Four Days In, Seven Thoughts About Yellowknife

19 03 2012

1. I knew, intellectually, that I wouldn’t be surrounded by mountains anymore, here – but I’m still surprised, every time I step outside, by their absence.

2. The Yellowknife-Whitehorse comparisons are constant and unavoidable. So far, Yellowknife is a clear winner in two categories: coffee shops that actually remain open into the evening (Javaroma, bless its heart, keeps its doors open until 10pm every night) and proper pubs – there’s at least one here, The Black Knight, which is one more than Whitehorse can claim since Tippler’s was forced out of business.

3. On Saturday night I saw by far my best Northern Lights yet, from my backyard right in the heart of downtown Yellowknife. I’d say that display alone makes the trip worthwhile.

4. Another comparison: So far it seems as though Yellowknife has a more dressed-up approach to office life than Whitehorse. One suggested explanation is Yellowknife’s orientation towards Alberta’s big cities, while Whitehorse cultivates that BC outdoor-casual aesthetic. Another is the presence of major multinationals here – among them, mining giant BHP Billiton – in contrast to Whitehorse’s masses of business-casual Yukon government employees. Whatever the reason, the end result is the same: I feel under-dressed in the office tower elevator.

5. I work in an office tower. I ride an elevator to and from the 10th floor, multiple times daily. File under: Things that do not occur in the Yukon.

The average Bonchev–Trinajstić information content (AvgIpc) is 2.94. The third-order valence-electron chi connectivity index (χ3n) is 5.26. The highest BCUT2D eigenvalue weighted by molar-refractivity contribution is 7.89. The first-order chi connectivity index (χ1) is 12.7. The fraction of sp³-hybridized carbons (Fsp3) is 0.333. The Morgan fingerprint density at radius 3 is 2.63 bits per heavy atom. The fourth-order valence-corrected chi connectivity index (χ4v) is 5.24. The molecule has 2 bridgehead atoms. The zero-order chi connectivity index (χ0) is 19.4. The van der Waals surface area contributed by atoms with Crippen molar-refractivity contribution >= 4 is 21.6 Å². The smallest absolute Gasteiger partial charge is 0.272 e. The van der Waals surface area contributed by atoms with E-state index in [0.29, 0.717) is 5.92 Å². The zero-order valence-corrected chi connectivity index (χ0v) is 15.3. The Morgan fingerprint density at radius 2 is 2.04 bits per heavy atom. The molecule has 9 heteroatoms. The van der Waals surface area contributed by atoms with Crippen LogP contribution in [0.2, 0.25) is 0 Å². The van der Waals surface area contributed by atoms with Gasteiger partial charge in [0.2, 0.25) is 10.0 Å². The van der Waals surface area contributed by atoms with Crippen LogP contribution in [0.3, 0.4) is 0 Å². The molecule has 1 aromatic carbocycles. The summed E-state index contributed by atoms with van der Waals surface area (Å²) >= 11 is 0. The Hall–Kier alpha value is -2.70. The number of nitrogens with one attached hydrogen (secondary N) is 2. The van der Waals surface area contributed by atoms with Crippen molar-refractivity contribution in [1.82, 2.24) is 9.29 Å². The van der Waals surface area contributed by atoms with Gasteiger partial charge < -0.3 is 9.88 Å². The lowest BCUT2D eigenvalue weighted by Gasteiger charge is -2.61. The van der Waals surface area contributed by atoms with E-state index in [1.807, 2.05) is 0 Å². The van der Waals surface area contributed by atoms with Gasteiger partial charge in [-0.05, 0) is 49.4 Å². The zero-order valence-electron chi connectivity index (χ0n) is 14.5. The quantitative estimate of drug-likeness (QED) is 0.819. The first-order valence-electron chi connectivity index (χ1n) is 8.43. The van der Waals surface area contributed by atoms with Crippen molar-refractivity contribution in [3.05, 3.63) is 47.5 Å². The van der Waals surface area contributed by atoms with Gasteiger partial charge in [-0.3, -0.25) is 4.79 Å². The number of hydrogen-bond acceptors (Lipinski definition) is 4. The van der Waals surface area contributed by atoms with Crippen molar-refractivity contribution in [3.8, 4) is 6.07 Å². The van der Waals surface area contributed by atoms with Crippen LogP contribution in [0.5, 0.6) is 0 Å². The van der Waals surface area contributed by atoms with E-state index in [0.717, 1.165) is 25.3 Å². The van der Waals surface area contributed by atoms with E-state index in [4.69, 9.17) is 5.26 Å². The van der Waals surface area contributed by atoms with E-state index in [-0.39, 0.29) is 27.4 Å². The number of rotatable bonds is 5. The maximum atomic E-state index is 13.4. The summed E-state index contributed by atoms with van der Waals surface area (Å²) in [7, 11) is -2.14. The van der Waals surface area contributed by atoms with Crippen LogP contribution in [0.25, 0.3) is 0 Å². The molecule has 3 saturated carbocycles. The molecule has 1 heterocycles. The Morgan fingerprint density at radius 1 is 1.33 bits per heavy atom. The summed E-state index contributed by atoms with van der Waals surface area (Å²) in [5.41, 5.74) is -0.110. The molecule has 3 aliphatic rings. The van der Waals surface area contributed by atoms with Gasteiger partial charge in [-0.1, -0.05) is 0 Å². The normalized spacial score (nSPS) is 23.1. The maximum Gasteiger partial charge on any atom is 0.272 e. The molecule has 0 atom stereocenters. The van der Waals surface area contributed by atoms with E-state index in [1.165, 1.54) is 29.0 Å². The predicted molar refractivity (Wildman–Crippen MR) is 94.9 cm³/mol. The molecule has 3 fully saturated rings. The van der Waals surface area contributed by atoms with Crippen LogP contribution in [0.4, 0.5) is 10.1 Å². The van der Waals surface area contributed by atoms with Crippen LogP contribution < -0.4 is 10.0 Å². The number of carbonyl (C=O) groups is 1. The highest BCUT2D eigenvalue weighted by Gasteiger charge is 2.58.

6. Sometimes I hear snowmobiles passing by behind the house.

7. There is no love-at-first-sight plunge for me here, not like when I first visited Whitehorse. Still, this is the city where my mother was born and spent her early years; this is the other major city in this region I’m so fascinated by. I’m glad to be here.


Off to Yellowknife

14 03 2012

I leave for the NWT capital tomorrow. I’ll be spending a couple of months there, working at the Up Here head office before coming back to Whitehorse to work remotely. Looking forward to it!

I visited Yellowknife briefly when I was really young. I don’t remember a thing. Visually (and probably more generally, too) I think it’s going to be quite a change from Whitehorse – for one thing, it’s on the shore of Great Slave Lake, one of the largest lakes in the world. Also, there are highrises – I’ll even be working in one! – which is a major visual departure from Whitehorse’s four-storey rule.

I’ll hope to post some first impressions over the weekend.

Photo Friday: On the Ice Road

4 02 2011

The frozen MacKenzie River is cleared for traffic from Inuvik to Tuktoyaktuk

Winter Roadtrips: What’s in my Emergency Kit?

24 01 2011

Alright, let’s talk winter driving.

On any highway where snow and ice are in play – regardless of whether you’re up north or down south – winter driving is going to be a trickier proposition than summer road-tripping. But on the isolated, mostly-empty roads of Alaska and northern Canada, where cell service rarely extends past town and city limits and you can go hours without spotting another vehicle, the risks are augmented even further.

My car, in the ditch on the Dempster Highway

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